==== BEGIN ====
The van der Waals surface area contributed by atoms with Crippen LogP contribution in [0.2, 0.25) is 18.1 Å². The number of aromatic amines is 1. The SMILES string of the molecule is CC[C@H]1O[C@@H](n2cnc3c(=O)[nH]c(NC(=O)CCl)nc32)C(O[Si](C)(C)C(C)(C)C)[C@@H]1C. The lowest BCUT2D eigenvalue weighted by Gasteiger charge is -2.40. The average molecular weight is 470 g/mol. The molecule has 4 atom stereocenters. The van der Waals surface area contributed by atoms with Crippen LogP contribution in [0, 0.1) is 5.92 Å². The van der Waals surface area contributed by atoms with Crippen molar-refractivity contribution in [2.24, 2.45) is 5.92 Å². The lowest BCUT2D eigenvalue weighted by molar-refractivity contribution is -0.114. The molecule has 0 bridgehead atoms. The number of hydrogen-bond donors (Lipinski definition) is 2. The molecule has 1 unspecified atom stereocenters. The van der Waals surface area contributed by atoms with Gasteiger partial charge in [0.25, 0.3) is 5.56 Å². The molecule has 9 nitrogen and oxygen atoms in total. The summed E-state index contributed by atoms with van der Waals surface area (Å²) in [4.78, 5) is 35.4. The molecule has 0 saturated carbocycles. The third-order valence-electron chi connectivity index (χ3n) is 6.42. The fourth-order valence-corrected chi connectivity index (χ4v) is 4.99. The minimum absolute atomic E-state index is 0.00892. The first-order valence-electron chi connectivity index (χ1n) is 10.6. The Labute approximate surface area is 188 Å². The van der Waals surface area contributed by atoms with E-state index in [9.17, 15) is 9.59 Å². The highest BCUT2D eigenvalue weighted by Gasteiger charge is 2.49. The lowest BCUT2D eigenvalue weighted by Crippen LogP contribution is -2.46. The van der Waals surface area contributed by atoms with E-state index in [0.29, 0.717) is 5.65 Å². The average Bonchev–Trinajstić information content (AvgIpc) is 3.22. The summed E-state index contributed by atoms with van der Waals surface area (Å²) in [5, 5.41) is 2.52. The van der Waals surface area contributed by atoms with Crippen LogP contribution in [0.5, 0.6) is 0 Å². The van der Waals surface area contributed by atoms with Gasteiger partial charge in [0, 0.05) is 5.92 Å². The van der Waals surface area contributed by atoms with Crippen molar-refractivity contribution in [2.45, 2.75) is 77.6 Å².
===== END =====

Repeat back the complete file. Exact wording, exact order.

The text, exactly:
The van der Waals surface area contributed by atoms with Crippen LogP contribution in [0.2, 0.25) is 18.1 Å². The number of aromatic amines is 1. The SMILES string of the molecule is CC[C@H]1O[C@@H](n2cnc3c(=O)[nH]c(NC(=O)CCl)nc32)C(O[Si](C)(C)C(C)(C)C)[C@@H]1C. The lowest BCUT2D eigenvalue weighted by Gasteiger charge is -2.40. The average molecular weight is 470 g/mol. The molecule has 4 atom stereocenters. The van der Waals surface area contributed by atoms with Crippen LogP contribution in [0, 0.1) is 5.92 Å². The van der Waals surface area contributed by atoms with Crippen molar-refractivity contribution in [2.24, 2.45) is 5.92 Å². The lowest BCUT2D eigenvalue weighted by molar-refractivity contribution is -0.114. The molecule has 0 bridgehead atoms. The number of hydrogen-bond donors (Lipinski definition) is 2. The molecule has 1 unspecified atom stereocenters. The van der Waals surface area contributed by atoms with Gasteiger partial charge in [0.25, 0.3) is 5.56 Å². The molecule has 9 nitrogen and oxygen atoms in total. The summed E-state index contributed by atoms with van der Waals surface area (Å²) in [4.78, 5) is 35.4. The molecule has 0 saturated carbocycles. The third-order valence-electron chi connectivity index (χ3n) is 6.42. The fourth-order valence-corrected chi connectivity index (χ4v) is 4.99. The minimum absolute atomic E-state index is 0.00892. The first-order valence-electron chi connectivity index (χ1n) is 10.6. The Labute approximate surface area is 188 Å². The van der Waals surface area contributed by atoms with E-state index in [9.17, 15) is 9.59 Å². The highest BCUT2D eigenvalue weighted by Gasteiger charge is 2.49. The lowest BCUT2D eigenvalue weighted by Crippen LogP contribution is -2.46. The van der Waals surface area contributed by atoms with E-state index in [0.29, 0.717) is 5.65 Å². The average Bonchev–Trinajstić information content (AvgIpc) is 3.22. The summed E-state index contributed by atoms with van der Waals surface area (Å²) in [5, 5.41) is 2.52. The van der Waals surface area contributed by atoms with Crippen LogP contribution in [0.5, 0.6) is 0 Å². The van der Waals surface area contributed by atoms with Gasteiger partial charge in [0, 0.05) is 5.92 Å². The van der Waals surface area contributed by atoms with Crippen molar-refractivity contribution in [2.45, 2.75) is 77.6 Å².